The problem with both the old standard answers is that they come across as guess work. Yes, we already have independent certification agencies, but hardly anyone realizes that they exist, and when they do know about them, they assume they’re government agencies. We also have private insurance, but the insurance industry is such a creature of the state at this point that very few skeptics even begin to understand the economics of insurance. (Even 19th-century individualist anarchist Benjamin Tucker rejected insurance as a creature of government. That’s why he went bankrupt when his uninsured bookstore burnt to the ground. For a clarifying article on the subject of what insurance is and isn’t, see "Uncertainty and Its Exigencies: The Critical Role of Insurance in the Free Market." For a more whimsical treatment, see my own anarchic fairy tale, "Goldilocks and the 3 Sovereign Clients of Ursa Mutual.")
But I bet all of the students in that room, including the young woman who wants government regulation to keep her safe, regularly buy stuff from Amazon and eBay — and don’t think twice about the possibility of getting ripped off or poisoned.
I wanted to say, "Why would you buy your medicine from the guy in the park when you can buy it from Amazon?"
Why when we hear about a hypothetical free market do we reach for images of criminal markets instead of our own now-thoroughly-familiar experiences shopping online?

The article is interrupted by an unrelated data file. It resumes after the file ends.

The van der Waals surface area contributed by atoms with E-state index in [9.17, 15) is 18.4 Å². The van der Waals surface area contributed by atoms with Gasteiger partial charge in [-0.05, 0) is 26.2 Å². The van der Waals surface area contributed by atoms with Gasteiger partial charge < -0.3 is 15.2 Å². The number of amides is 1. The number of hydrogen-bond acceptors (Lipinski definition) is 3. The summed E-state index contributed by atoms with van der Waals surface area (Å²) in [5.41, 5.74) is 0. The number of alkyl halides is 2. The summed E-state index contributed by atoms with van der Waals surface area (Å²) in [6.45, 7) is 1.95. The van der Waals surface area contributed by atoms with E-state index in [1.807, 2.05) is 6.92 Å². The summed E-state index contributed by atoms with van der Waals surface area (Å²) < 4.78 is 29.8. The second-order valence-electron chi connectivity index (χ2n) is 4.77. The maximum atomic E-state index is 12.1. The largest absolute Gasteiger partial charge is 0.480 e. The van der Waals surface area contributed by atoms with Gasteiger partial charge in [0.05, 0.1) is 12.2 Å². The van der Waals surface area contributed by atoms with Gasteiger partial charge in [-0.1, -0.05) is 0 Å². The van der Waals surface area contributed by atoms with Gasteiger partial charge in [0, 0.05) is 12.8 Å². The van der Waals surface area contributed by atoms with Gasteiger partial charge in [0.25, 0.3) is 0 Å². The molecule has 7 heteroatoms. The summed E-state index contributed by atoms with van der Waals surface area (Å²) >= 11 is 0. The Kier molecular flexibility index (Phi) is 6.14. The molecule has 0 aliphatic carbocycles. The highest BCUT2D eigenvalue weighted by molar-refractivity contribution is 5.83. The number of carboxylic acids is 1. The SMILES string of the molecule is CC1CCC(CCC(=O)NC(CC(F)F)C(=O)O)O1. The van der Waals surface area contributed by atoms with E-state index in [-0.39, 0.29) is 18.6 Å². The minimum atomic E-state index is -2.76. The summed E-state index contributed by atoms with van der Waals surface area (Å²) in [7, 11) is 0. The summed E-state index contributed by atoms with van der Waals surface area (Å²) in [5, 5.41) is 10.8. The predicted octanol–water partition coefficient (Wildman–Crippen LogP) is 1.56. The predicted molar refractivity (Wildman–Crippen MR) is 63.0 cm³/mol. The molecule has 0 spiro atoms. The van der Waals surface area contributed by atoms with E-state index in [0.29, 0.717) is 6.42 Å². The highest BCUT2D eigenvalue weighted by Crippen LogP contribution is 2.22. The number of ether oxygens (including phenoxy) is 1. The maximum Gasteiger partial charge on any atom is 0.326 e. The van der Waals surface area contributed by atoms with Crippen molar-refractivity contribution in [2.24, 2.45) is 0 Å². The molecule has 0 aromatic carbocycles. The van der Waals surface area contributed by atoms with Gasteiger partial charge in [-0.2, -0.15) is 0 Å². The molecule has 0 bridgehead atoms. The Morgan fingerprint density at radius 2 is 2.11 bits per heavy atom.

The case of eBay is especially relevant, because you’re not only buying from strangers; you’re buying from individual strangers whom you probably couldn’t track down and sue for fraud. So why do we do it?
Well, I for one always buy from the people with the highest customer-satisfaction ratings. Not only is their past performance a good indicator of how I can expect them to behave with me but I also wield the power of yet further customer feedback. I know that they want to please me because I can influence their reputation, and in the world of online commerce, reputation really is everything.
Another critical example of moral hazard — slightly different from the type John was talking about — occurs when you are more casual with your safety decisions because you believe that someone or something else is keeping you safe. "Well, the government wouldn’t let them sell it if it weren’t safe." And the result, of course, is that we are thereby less safe.
So while I understand where the woman’s question was coming from, I also think she has the story exactly backwards. As John pointed out to her, the regulations she’s relying on do not do what she thinks they do. But more than that, she has let someone else’s map override her own experience of the territory: her image of the chaotic nightmare that would result outside of government regulation is entirely at odds with the majority of her own experience of commerce.